The best fisherman you never knew left us early one morning, slipping out quietly like he did all of those times when a fiery slice of the sun hadn't yet broken the horizon but he already had his first cast in the water.
The best fisherman you never knew departed at that moment when night stubbornly bleeds into day, and when mist and fog and darkness blend into this magical soup and create a palette where we see more with our minds than with our eyes.
The best fisherman you never knew would not want anyone fussing over him or making something grandiose of his passing, so he probably chose the time when most everyone was asleep, and then left this world simply by closing his eyes for a final time.
It was around 4:30 when he died, but the exact time hardly matters because he knew that the fish in the creek, the deer in the hill country and the squirrels in the woods didn't wear watches. Over his life he had memorized the natural clock that controlled the seasons, the patterns and movements of wildlife, and the moods of the fish in his favorite stream.
The best fisherman you never knew could place a dry fly just under a tangle of willows using a textbook roll cast perfected in the unforgiving tight quarters of the West Virginia mountain creeks. He could look at a stretch of water and tell you where the depth changed, where the current got sneaky fast and where the biggest smallmouth bass would be waiting in ambush.
The best fisherman you never knew taught dozens of kids to revere the land, the woods and the water. He taught them to fish and relish the experience, not the weight of the stringer at day's end. He taught them to love the quiet of the forest, the chatter of water pounding over the rocks as it charged out of the mountains toward the Ohio River, and to always read what the sky was trying to tell them.
The best fisherman you never knew had no children of his own, but yet they were all his ? nieces, nephews, neighbors or just a trio of young fishermen along the side of the bridge who one day needed help retrieving a line stuck in a tree. He stopped, loosened the Windsor knot on his tie, rolled up the sleeves of that starched white shirt and never worried about the crease in his suit pants as he worked that line free.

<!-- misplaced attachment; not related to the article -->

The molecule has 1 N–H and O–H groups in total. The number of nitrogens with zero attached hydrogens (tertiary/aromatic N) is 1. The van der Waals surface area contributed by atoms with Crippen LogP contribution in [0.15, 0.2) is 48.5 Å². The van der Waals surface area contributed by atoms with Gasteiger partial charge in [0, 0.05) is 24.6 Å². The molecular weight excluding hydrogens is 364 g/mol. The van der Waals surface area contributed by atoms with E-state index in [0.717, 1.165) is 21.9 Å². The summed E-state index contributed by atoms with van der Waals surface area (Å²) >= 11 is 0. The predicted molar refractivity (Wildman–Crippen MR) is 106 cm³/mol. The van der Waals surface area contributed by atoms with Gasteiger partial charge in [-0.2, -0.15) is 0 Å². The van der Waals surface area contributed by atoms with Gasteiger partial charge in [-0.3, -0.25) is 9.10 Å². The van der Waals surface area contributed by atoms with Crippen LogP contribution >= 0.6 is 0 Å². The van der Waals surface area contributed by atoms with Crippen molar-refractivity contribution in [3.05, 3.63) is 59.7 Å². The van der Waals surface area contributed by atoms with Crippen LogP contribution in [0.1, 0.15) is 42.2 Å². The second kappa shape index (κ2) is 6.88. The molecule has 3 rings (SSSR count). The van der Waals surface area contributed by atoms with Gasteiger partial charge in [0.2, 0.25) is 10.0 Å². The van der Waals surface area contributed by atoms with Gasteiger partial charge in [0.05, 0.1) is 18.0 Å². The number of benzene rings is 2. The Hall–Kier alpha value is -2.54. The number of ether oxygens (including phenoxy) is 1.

He cared about them all, showed them all how to track a fox in the snow, where to pick wild berries and how to identify poison ivy from a safe distance. More importantly, he also taught them about true sacrifice, giving up his personal life to remain close to home and care for his aging and chronically ill parents and his mentally retarded younger sister, all while maintaining a lofty corporate post in the Fortune 500 world.
The best fisherman you never knew was also the best rifle marksman. He could shoot a skunk out of the garden from 30 yards away, in the dark, using only a peep sight and a flashlight he held between his neck and his shoulder. And the shot was perfect, allowing the skunk no time to leave its calling card.
The best fisherman you never knew was my uncle Jim World War II veteran, actuarial genius for Allied Chemical, handsome and witty, and one of the legitimate great guys.
By the time the kids he taught to fish became adults, arthritis had stolen his graceful casting skills and deteriorating eyesight made his rifle shots less true, but he maintained that sense of humor and the spark that made him a pied piper those now grown younger relatives still wanted to follow.
Once the confusion of dementia slipped its claws around him, we could feel the Jim we knew fading away. He would sit by the window, blanket across his lap, and just gaze out at the pond like he knew there were fish hiding near the cattails, but he just couldn't get to them.
The best fisherman you never knew spent his last days folded into a wheelchair, unable to exist without the help of others.
Age and disease had swiped his keen knowledge of the streams and his precise mental map of the woods we used to hunt. When Alzheimer's completed its sinister deed, it had drained his memory bank, silenced his speech, and erased his brilliance and his powder dry wit ? but it couldn't steal that twinkle in his eye.
You see the best fisherman you never knew taught a gaggle of kids just what to do ? in the water, in the woods, and in the world ? and they won't forget him, or that sparkle.
In the chill of one otherwise nondescript pre-dawn morning, Jim was gone, but he didn't leave us. He just went to a place where we hope they go fishing every day.
Matt Markey is the A-T outdoors columnist.
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